In The Spirit Of Forgiveness (Film Thoughts: Can You Ever Forgive Me?)

large_can-forgiveHell has frozen. Everyone I know who knows me well is aware of my irrational dislike of Melissa McCarthy. Whenever I see her name in any film, I always make sure NOT to see it. But after seeing her new film, I can only quote its title to tell her: ‘Can You Ever Forgive Me?’

Because she is fantastic int his movie, playing Lee Israel, a down and out biographer who starts forging signatures in personal letters for money. She plays this character so well I recognize it. When I was in new York City, I see all these characters all the time: old camudgeony, ‘mad-at-the-world’  New Yorkers who are almost psychopaths. At one point even, I thought I was going to be one of those characters. They are so tough and jaded and guarded outside but these people have hearts of gold. I still have a friend or two are like the character she plays int he movie, but alas, fate would bring me west.

Directed by Marielle Heller from Israel’s memoir, the film tries so hard to make Lee an unlikable character, but somehow McCarthy makes Lee Israel sympathetic. Even as the character finds herself in deep doo-doo, I found myself rooting for her. And she has great chemistry with Richard E Grant who plays Jack, her partner in crime. Jack is one of those eccentric West Village gays who dress like Quentin Cresp, and seems to be a throwback to a more innocent time. Nowadays middle aged queens try to recapture their youth by tweaking at circuit parties. I bet his Jack listened to Judy Garland and Peggy Lee, so he is more my spirit animal. (The real Jack died from AIDS complications in the 90s)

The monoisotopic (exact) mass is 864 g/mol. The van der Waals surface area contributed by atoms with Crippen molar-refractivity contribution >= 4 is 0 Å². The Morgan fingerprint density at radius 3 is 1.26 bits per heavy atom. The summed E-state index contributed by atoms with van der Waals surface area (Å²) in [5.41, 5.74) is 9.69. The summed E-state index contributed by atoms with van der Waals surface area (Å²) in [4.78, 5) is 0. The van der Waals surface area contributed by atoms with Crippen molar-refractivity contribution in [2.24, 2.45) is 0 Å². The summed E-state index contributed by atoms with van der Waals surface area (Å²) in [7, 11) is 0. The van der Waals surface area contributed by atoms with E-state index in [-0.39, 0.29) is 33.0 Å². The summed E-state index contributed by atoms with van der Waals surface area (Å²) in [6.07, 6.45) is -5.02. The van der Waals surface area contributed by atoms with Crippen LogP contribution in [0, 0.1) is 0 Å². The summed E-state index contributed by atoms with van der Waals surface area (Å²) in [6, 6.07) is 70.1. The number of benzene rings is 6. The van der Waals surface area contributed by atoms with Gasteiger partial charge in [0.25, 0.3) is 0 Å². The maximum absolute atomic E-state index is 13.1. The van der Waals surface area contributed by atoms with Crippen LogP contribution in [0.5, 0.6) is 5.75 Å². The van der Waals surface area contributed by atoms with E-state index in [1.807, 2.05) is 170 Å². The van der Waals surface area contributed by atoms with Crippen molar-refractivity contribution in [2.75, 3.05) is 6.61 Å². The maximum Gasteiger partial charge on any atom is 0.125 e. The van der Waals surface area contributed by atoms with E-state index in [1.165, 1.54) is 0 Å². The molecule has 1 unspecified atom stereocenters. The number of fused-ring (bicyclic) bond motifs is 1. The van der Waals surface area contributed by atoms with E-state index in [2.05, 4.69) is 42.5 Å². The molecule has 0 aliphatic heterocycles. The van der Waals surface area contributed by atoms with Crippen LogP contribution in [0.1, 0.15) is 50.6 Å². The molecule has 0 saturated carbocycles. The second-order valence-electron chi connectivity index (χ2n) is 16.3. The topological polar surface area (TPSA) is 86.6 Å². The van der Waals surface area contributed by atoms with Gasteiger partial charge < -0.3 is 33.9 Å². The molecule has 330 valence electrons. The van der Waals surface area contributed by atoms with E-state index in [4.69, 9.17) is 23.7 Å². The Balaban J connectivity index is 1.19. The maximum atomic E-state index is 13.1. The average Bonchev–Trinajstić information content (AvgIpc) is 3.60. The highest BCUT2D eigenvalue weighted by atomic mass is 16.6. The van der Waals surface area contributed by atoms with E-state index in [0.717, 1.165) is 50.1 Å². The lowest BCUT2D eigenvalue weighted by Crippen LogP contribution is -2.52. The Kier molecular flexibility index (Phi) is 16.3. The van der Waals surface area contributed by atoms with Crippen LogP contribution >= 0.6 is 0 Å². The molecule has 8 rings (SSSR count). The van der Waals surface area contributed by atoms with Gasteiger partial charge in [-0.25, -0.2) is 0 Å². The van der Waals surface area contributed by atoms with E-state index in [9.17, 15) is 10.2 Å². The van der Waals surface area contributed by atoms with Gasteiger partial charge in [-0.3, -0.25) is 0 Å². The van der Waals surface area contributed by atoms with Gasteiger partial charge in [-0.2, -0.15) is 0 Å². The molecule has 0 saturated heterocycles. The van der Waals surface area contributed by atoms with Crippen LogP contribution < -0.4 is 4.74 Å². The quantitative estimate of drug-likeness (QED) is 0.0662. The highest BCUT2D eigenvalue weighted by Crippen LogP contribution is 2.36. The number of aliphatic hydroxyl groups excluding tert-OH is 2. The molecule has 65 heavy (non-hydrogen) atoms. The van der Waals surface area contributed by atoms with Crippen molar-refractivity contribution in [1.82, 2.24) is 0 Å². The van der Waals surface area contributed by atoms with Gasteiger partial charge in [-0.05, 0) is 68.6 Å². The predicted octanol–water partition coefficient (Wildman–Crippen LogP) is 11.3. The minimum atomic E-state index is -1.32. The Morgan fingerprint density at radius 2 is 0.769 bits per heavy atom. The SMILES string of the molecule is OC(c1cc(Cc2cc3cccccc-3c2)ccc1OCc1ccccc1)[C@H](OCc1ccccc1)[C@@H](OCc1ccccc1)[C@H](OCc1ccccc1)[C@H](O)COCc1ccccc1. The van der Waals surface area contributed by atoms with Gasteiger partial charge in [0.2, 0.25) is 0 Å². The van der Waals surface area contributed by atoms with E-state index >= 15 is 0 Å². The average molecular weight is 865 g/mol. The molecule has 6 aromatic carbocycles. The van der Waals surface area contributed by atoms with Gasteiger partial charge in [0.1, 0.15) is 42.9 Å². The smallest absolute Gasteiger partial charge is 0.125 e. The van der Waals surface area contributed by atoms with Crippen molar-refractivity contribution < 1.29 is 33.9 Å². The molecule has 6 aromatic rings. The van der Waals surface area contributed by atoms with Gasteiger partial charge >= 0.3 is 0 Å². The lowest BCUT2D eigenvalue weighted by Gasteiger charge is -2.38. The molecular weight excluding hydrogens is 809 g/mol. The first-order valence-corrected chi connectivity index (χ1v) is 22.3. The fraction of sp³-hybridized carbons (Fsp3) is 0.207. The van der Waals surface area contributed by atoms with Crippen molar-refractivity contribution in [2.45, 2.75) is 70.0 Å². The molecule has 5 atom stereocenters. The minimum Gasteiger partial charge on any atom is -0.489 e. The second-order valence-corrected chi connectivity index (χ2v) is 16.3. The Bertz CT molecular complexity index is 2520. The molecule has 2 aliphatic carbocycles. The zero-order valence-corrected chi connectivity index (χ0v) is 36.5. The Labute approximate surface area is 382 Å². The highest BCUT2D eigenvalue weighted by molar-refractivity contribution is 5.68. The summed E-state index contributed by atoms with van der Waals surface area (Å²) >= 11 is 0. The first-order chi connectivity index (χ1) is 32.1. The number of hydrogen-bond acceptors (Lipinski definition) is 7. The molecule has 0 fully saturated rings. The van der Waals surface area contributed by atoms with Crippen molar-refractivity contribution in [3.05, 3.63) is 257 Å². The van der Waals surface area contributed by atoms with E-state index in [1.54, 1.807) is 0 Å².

I do think the film could have been trimmed just a bit – the pacing dragged three quarters in. And there are some glaring holes int he story, which I am sure is explained better in the book. But still, see this for McCarthy’s bravura performance. I hope she gets an Academy Award nomination for this. She deserves it.

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